Rain, Rain, Don’t Go Away

Posted by Livable Content Team on May 14, 2019 7:26:14 PM

At Livable we are proud to provide all housing providers with the same opportunities to save money and utilize valuable natural resources such as rain. In California, our rainy season can be extremely inconsistent. One way to conserve the water we get in a wet month is to invest in a rain harvesting system. Both environmentally and financially friendly! There are even tax incentives in place to make these systems more affordable. 


Rainwater can easily be used for irrigation, washing cars and pets, and other non-drinking uses. Rainwater systems also reduce flooding and erosion and when used in landscaping, can flush salt build-up from plants and soils, leading to improved garden growth.


So how can you collect rainwater in California's wetter months? Harvesting rainwater can be as simple as placing a screened barrel at the bottom of a gutter downspout. But it can also be significantly more complex and involve a series of underground pipes, downspouts, and collection tanks able to hold thousands of gallons of water. Depending on your budget and water-saving goals, installing the system can be a one-day DIY affair or could require considerable time and outside resources to design and build.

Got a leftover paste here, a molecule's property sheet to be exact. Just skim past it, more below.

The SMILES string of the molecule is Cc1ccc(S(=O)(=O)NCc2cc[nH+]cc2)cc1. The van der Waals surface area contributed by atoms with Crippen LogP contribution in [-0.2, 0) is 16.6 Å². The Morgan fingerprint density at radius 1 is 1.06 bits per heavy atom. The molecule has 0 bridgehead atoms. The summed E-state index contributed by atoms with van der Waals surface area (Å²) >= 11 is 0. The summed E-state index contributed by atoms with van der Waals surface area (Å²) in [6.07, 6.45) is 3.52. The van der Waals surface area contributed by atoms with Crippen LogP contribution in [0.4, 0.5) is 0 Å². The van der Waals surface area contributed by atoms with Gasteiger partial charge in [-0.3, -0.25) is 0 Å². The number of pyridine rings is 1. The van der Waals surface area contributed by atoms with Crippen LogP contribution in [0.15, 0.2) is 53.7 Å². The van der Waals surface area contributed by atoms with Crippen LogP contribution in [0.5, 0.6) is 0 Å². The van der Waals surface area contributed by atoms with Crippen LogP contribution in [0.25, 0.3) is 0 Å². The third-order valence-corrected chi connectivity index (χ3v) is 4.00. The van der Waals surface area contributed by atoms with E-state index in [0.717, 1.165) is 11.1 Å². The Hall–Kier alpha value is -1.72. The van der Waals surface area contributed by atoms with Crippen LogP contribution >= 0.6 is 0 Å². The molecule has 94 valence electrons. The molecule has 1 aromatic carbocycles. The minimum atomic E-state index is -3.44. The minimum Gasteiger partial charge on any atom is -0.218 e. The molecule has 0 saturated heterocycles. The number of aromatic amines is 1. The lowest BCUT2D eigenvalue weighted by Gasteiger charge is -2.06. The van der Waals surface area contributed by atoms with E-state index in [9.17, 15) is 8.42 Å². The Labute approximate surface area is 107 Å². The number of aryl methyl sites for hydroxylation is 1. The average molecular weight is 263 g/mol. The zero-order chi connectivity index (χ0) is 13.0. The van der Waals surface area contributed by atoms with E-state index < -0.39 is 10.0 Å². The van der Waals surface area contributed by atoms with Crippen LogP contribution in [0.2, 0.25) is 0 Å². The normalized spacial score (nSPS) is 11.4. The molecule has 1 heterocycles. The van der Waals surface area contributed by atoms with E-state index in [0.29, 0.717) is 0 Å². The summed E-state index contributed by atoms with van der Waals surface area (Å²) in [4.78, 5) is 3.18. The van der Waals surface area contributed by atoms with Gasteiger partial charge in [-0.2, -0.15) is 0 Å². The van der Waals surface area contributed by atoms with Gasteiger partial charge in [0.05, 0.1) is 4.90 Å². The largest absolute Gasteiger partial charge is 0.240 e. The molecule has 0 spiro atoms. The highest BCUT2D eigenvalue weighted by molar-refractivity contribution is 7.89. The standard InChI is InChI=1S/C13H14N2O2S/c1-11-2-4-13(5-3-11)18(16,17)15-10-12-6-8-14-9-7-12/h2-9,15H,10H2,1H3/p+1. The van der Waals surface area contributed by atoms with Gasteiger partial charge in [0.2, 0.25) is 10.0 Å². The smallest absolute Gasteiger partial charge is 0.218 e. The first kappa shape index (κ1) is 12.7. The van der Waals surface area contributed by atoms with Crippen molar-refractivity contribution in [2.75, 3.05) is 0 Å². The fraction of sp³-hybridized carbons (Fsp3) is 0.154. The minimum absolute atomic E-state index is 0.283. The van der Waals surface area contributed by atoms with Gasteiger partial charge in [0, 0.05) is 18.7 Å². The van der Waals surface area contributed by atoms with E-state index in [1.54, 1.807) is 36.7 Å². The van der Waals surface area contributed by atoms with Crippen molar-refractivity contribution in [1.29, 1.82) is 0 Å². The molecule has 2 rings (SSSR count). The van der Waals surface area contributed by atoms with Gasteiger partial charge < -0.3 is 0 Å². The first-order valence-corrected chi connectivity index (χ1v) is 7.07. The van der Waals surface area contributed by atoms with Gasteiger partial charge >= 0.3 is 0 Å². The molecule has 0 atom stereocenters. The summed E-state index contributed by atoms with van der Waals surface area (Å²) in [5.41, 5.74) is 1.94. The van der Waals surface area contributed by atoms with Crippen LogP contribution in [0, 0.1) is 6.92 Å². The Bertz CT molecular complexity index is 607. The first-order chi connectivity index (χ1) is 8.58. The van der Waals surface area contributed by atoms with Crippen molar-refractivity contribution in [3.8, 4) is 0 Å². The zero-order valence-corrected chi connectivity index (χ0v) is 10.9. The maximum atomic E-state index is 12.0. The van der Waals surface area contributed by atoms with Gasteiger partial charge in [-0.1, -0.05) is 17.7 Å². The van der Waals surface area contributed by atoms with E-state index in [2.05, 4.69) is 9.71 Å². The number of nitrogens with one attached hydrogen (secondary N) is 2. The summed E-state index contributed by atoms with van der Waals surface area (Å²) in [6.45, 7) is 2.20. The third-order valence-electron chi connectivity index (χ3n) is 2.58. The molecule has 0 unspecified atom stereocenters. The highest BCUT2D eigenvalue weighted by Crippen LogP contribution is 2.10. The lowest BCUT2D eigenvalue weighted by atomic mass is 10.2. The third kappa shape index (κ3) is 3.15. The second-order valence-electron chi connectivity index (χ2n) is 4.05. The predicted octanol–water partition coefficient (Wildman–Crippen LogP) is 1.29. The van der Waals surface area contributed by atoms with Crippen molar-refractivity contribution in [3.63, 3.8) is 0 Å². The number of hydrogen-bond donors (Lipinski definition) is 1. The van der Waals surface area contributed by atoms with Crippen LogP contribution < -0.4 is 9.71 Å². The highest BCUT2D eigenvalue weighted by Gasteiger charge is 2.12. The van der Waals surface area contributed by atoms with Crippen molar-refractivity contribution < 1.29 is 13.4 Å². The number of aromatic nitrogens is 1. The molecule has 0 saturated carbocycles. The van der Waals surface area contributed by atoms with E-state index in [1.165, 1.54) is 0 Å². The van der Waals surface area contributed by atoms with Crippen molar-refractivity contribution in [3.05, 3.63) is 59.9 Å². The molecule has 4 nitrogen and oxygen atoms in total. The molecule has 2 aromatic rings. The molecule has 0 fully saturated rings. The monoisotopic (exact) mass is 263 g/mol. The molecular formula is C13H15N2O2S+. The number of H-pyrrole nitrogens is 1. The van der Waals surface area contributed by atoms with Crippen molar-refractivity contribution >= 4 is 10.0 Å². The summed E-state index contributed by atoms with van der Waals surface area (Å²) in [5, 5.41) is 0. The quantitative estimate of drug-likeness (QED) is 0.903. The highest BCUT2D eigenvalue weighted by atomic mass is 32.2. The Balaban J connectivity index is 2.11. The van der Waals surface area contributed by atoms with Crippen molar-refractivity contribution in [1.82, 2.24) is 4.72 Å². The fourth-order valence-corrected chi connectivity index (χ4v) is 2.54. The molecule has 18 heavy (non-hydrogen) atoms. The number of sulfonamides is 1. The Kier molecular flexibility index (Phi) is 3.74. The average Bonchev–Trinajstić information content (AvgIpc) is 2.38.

With the new tax incentive proposition 72 in place and rising water rates, rainwater harvesting is also likely to promote growth in another important place: your bank account. Could funding one of these systems be the right move for your property?  


Book a call with Livable today and let's talk about how we can save you more money and increase your profits. Using our RUBS program we can assist by offsetting the rising costs of utilities to aid you in recouping some of your costs.  


Come save with us!



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Sweeping debris from sidewalks and driveways instead of blasting the hose can save 10 gallons of water a minute, according to the Water Education Foundation which is dedicated to outreach regarding water resource issues. Speaking of driveways, if you plan to wash the car on yours, you should simply fill a bucket with soapy water and use a sponge or cloth. Running the hose only for a quick rinse at the end could save 8 to 18 gallons a minute according to the foundation, which estimates the average at-home car wash wastes about 100 gallons of water.